Robert Parker 100P
The perfect 2012 Madrona Ranch displays notes of roasted coffee, forest floor, incense, Christmas fruitcake, blackcurrants and blackberry fruit in an incredibly fragrant, full-bodied, opulent style. Far more dramatic and open-knit Capella, the 2012 Madrona is super-intense, with incredibly velvety tannins. This is a sublime wine of the highest order, a fabulous example of the vintage, and a tribute to the craftsmanship of David Abreu and Brad Grimes. It should drink well for 30+ years.
One of the many highlights in this tasting, the 2012 Madrona Ranch is a real stunner. Bright, nuanced and lively, the 2012 exudes freshness. Blood orange, sweet red berries, mint, cinnamon and a host of bright notes grace the palate. Exquisite, subtle and beautifully nuanced, the 2012 has everything going on. Best of all, the 2012 won't require much cellaring. In 2012, the Madrona Ranch is 47% Cabernet Sauvignon, 45% Cabernet Franc, 6% Petit Verdot and 2% Merlot.
The four vineyards that David Abreu owns include one of the oldest in St. Helena, the Cappella, which is a six-acre site alongside a Catholic cemetery on the west side of town. The Madrona Ranch, which is his first, his homestead, and the core of the Abreu philosophy, is planted on volcanic white tufa and red aiken soils. It represents the lower hillsides of Spring Mountain, tucked behind and northwest of St. Helena. This is a fabulous site. The Howell Mountain vineyard, of course, sits on that AVA, overlooking Napa Valley. It is at a 2,000-foot elevation, well above the fog line in Napa, and sits on classic red aiken soils interspersed with the volcanic white tufa. The Thorevilos Vineyard, which seems to produce some of the most singular wines anywhere in the world, doesn’t even have its own AVA, but is sandwiched between those of St. Helena and Howell Mountain. David Abreu co-owns this hillside vineyard with Ric Forman. The wines that emerge from here are extraordinary, and the vineyard itself would look like a clos in Burgundy if it had walls around it rather than evergreens.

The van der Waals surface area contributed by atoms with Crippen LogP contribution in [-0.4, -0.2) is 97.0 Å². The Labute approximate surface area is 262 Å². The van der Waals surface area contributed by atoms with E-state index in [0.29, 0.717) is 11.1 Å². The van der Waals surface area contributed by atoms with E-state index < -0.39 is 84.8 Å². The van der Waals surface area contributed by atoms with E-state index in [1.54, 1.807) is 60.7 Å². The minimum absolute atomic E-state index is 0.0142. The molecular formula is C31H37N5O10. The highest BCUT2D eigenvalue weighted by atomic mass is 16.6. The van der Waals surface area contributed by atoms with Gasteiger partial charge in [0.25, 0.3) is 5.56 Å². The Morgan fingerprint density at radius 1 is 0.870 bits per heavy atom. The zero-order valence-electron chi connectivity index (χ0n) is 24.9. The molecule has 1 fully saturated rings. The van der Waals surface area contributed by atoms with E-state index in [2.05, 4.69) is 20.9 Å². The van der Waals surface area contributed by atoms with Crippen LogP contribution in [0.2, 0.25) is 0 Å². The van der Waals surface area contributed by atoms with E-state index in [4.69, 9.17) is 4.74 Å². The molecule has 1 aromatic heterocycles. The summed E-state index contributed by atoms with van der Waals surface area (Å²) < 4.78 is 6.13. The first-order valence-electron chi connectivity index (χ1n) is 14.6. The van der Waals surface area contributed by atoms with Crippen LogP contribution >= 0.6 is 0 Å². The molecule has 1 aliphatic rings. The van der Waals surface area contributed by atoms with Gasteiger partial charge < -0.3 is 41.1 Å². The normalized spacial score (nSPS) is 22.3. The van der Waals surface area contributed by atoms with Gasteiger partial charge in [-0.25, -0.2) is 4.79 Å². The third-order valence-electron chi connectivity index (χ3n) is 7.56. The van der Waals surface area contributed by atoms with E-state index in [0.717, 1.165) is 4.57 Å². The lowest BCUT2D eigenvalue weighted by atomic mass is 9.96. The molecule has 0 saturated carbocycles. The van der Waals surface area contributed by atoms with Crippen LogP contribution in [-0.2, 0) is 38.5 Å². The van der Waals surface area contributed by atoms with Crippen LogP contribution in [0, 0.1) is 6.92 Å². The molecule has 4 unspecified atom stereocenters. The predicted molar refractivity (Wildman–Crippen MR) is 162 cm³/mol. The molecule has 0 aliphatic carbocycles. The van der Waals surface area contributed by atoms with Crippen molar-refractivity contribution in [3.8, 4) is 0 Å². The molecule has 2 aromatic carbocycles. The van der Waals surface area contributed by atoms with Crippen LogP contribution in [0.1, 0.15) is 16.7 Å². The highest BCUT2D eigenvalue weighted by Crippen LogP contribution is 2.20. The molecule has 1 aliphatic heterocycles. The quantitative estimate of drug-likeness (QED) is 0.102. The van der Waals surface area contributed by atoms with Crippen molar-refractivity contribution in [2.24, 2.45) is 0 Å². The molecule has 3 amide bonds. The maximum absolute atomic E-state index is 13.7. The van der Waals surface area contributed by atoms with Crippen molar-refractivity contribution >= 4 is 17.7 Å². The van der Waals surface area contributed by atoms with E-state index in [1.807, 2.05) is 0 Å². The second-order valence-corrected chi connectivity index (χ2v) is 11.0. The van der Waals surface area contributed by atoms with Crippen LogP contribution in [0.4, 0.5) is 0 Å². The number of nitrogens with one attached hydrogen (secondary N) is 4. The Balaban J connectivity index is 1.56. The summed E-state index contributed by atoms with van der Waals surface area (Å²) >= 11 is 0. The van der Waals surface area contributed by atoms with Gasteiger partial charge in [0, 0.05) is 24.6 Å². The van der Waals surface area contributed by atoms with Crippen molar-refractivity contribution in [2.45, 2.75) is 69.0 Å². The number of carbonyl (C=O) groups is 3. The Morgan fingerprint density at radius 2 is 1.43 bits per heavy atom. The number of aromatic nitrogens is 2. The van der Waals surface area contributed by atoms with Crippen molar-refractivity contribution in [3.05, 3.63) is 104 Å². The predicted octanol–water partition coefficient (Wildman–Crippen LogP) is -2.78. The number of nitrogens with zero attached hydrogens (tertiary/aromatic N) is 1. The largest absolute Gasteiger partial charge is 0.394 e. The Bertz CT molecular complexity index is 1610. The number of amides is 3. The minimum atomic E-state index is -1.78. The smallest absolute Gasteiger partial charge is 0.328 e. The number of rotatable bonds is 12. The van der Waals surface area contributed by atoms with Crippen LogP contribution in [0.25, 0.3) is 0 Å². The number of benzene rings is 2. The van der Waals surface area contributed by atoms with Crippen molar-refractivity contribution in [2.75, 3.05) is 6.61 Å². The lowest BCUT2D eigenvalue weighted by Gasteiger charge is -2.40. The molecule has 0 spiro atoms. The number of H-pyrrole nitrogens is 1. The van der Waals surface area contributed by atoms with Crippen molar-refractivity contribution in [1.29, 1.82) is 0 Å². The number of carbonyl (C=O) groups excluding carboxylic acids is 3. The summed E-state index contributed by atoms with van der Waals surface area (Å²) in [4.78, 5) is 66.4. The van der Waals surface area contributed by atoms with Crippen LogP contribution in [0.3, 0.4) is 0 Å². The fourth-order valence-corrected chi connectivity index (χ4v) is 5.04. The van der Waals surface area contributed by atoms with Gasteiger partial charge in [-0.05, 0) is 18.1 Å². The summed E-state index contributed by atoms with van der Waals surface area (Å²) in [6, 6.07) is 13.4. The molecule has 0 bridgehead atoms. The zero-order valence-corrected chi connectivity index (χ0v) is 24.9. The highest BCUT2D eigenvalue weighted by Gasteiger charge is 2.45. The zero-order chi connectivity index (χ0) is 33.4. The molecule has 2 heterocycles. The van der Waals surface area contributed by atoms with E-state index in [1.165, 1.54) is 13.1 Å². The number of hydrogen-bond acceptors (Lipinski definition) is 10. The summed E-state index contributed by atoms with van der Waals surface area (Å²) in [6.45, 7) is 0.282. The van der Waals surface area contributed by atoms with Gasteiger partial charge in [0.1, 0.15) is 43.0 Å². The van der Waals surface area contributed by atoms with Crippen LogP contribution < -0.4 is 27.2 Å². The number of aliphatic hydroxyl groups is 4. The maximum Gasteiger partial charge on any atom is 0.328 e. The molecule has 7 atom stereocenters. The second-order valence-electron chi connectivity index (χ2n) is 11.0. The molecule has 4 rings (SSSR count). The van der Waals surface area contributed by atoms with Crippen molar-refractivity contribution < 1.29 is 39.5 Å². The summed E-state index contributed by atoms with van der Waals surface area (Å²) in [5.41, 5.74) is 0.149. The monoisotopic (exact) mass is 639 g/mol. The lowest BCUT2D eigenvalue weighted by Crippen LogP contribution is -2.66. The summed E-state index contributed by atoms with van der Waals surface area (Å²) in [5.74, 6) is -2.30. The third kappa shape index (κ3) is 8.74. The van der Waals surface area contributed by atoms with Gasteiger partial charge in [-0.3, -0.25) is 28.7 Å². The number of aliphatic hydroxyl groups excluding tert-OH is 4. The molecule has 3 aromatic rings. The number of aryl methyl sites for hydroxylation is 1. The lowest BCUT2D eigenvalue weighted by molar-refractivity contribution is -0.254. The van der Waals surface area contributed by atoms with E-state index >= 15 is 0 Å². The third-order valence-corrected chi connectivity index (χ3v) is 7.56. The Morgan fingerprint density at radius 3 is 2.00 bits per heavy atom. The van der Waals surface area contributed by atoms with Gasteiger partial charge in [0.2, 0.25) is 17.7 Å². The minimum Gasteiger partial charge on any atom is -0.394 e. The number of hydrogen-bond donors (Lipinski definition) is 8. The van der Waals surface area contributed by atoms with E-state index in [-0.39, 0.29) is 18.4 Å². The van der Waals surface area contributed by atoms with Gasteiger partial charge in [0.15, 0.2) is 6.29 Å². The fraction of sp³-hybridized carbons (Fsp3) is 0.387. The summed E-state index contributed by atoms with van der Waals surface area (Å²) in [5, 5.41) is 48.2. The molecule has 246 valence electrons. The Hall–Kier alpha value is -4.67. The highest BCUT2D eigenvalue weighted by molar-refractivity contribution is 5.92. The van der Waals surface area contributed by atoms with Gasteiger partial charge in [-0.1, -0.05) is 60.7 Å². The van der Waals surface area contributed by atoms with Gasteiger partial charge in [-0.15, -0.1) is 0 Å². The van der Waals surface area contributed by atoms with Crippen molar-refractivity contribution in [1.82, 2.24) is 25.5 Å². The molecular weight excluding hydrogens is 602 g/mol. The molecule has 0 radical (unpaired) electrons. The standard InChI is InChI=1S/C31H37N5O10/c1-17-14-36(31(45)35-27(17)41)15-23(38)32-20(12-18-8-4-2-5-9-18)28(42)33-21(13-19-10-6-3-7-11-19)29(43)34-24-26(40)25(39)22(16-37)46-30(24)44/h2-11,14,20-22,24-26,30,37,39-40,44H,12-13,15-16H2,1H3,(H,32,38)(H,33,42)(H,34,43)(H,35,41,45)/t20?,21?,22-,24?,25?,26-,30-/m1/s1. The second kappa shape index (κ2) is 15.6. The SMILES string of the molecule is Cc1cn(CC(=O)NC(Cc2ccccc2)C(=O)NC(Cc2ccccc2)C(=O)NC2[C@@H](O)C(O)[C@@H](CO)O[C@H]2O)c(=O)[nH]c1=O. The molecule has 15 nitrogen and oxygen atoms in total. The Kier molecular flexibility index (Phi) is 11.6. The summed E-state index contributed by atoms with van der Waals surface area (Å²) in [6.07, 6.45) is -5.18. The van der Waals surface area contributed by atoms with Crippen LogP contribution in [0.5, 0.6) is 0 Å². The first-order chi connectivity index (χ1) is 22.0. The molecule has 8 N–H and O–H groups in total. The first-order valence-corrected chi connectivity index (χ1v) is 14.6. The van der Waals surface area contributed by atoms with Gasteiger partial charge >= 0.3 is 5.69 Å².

Abreu’s wines reflect his belief in the future of Cabernet Franc and have moved to basically proprietary blends. Cabernet Sauvignon still dominates all of his vineyard wines, but the percentage of Cabernet Franc can be as high as 33 to 35-plus percent, with the rest Cabernet Sauvignon as well as some Petit Verdot. (Very little Merlot is used in any of the Abreu wines.) For the most part, the wines spend a good 24-plus months in 100% new oak and are bottled without fining or filtration. Abreu has long worked with his assistant, Brad Grimes, a former chef who has a Midas touch not only with cuisine, but with viticulture and winemaking as well. What I still find fascinating about David Abreu is that he only makes between 250 and 350 cases of each of his four separate vineyard-designated wines, as he still sells fruit to other high-quality wineries, most notably Colgin for their Cariad.
I have tasted 15 vintages of Abreu’s Thorevilos, and five of them deserve a perfect score. In short, they are that amazing. (And that for a vineyard sandwiched between St. Helena and Howell Mountain that is not entitled to any specific AVA.) The Thorevilos includes considerable Cabernet Franc, probably 25-30% or more, with the rest Cabernet Sauvignon and possibly a touch of Petit Verdot. It is one of the most singular wines from Northern California, with an incredible nose of violets and acacia flowers, blueberries, black raspberries and blackberries. A minerality also runs through this wine that I find stronger and more intense than the other cuvées from Abreu. It is sensationally concentrated, vibrant, super-complex, and really unlike any other wine I have tasted in the world. It’s hard to compare it with any Bordeaux or with any other Napa Cabernet Sauvignon-dominated wine, even any of the other three single-vineyard wines from Abreu.